In that first series of books, I always felt like whatever Bendis had planned started with the first arc and then was destroyed, leading to a few issues with some of the biggest names in superhero comics making a page each. Those comics were fun, but the run felt a bit fragmented because they were in it. There is almost a re-centering in this book, using the new Gold Lantern character as the reader’s entry point into the world.
Beyond that, the rest of Bendis’s hallmarks are there: the snappy dialogue, the massive spread of rapid-fire banter, and the continuity that hints at superhero in jokes. letterer Dave Sharpe does a really impressive job on one two-page spread in particular, guiding the eye through a chaotic meeting of the two teams where everyone is talking at once. People who don’t tend to enjoy those kinds of Bendis comics probably won’t be won over here (or probably ever at this point, to be honest), but I liked it. And while I missed Ryan Sook’s work I thought Scott Godlewskic and Ryan Cody generally put down strong art in this book.
Still, not much happens in this first issue. We are reacquainted with the new version of the Legion, there is a reference to the great darkness and a mysterious event brings the two teams together. My biggest problem with this one is that there’s not much clarity about what’s happening or why, and that’s scene by scene. For example, this book starts with a legion fighting a giant monster that we can never fully see, and as a result I don’t know what it’s trying to do to the Legion or what they’re doing in return to stop it. This kind of overcrowded, disorienting lack of clarity has been an issue on this run, and while it’s nice to see these two big teams come together, I’m a little skeptical that more characters will make the proceeding in Justice League vs. the Legion of Superheroes feel less overcrowded or jumbled.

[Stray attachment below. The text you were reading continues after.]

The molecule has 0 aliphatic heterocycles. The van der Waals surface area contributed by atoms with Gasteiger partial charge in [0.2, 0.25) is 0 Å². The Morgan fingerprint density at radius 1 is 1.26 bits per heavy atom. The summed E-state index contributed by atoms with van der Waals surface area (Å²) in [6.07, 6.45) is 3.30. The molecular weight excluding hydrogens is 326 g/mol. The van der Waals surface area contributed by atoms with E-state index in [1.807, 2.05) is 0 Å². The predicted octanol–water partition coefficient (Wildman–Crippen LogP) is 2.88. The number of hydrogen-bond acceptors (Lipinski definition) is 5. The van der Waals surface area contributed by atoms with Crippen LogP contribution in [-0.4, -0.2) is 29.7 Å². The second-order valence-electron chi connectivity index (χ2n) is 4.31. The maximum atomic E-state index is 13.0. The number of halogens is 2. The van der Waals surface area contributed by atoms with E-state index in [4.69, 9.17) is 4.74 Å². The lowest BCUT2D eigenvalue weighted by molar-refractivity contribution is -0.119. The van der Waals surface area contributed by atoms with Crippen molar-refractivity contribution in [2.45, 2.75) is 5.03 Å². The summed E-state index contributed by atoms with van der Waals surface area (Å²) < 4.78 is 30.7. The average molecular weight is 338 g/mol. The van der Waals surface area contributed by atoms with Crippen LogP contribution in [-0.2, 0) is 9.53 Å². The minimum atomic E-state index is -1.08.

But we’ll see! The constant teasing of the Great Darkness—plus my long-standing love for these characters and Bendis’ appreciation for great swings—is enough to keep me coming back.
verdict: To leaf through
The Round Up